I think it makes sense that open faced sandwiches should be eaten with knife and fork, while sandwiches served between two pieces of bread or bun should be picked up. I think Ms. Post would agree that the most important thing in eating etiquette is to not be nor appear awkward. That's what the "rules" of etiquette are all about, not appearing awkward and not embarrassing yourself or your company by awkward behavior.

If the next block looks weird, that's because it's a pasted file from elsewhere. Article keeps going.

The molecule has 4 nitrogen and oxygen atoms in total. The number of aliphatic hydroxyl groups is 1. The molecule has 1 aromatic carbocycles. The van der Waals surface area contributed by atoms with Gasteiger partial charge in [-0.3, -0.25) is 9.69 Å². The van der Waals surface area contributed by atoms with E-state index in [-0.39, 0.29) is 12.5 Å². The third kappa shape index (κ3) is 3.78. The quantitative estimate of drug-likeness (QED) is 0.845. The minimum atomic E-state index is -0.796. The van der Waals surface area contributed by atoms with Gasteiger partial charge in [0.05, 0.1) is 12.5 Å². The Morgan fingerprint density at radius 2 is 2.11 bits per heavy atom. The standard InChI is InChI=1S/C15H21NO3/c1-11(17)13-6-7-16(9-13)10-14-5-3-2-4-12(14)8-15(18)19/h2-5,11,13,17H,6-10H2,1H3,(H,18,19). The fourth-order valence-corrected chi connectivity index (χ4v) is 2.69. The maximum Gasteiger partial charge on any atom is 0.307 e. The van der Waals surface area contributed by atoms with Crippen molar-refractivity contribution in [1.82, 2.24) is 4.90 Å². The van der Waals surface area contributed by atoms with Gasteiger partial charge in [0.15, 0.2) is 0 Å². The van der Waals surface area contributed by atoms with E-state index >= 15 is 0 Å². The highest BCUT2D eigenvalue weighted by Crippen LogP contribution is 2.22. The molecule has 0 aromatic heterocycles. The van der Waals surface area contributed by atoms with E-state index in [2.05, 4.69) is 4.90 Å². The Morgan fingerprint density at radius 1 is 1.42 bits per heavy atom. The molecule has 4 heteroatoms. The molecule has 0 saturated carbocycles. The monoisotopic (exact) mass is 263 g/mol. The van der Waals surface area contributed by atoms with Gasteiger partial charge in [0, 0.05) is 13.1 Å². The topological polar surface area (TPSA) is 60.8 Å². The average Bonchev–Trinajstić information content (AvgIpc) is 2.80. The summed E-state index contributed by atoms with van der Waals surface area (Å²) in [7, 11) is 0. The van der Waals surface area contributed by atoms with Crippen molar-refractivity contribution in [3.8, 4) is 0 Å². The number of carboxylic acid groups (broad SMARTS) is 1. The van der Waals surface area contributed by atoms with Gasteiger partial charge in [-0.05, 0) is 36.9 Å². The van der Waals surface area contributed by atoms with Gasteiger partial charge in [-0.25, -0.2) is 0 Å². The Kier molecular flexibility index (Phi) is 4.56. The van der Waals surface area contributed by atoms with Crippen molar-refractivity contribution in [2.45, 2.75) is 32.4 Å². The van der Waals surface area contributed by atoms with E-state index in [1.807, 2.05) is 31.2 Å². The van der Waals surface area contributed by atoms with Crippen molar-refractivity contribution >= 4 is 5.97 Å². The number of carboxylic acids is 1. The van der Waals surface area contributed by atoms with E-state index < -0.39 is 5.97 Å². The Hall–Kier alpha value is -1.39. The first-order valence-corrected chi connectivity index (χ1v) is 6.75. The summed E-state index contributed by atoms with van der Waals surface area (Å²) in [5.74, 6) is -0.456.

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Cornish Pasties [B][CENTER]Cornish Pasties.[/CENTER][/B] [B]Ingredients[/B] 250g Plain flour 125g butter pinch salt Iced water Beef skirt steak Potatoes Onion Salt & pepper egg butter First make the pastry. Start by freezing the butter and putting the water in the freezer until it starts to form ice. Sieve the flower into a bowl and add a pinch of salt. Grate the frozen butter into the flour and bring it together roughly but gently with a fork, add the iced water a bit at a time until the dough leaves the sides of the bowl and starts to come together. Make it into a ball and cover in cling film and let to rest in the fridge for thirty minutes or so. Prepare the filling. Chop the onion finely, peel and cube the potato chop the beef into small pieces and dredge in seasoned flour. Remove the pastry from the fridge and divide into four, roll out on a floured surface into a round disc the size of a tea plate. Place the potato cubes in the middle and top with a sprinkle of salt and pepper, place the onion on top and again another sprinkle of salt and pepper, place the meat on top then cut a few fine slivers of butter and lay this on top of the meat. Brush the edges of the pastry with egg wash and bring together and crimp with your fingers. Place on a baking tray and coat the outside with generous amounts of egg wash to get a nice golden colour. Place into the oven on 180c for approx 45 minutes or until nice and golden brown, place on a wire rack and leave to cool slightly. Enjoy:chef: 3 stars 1 reviews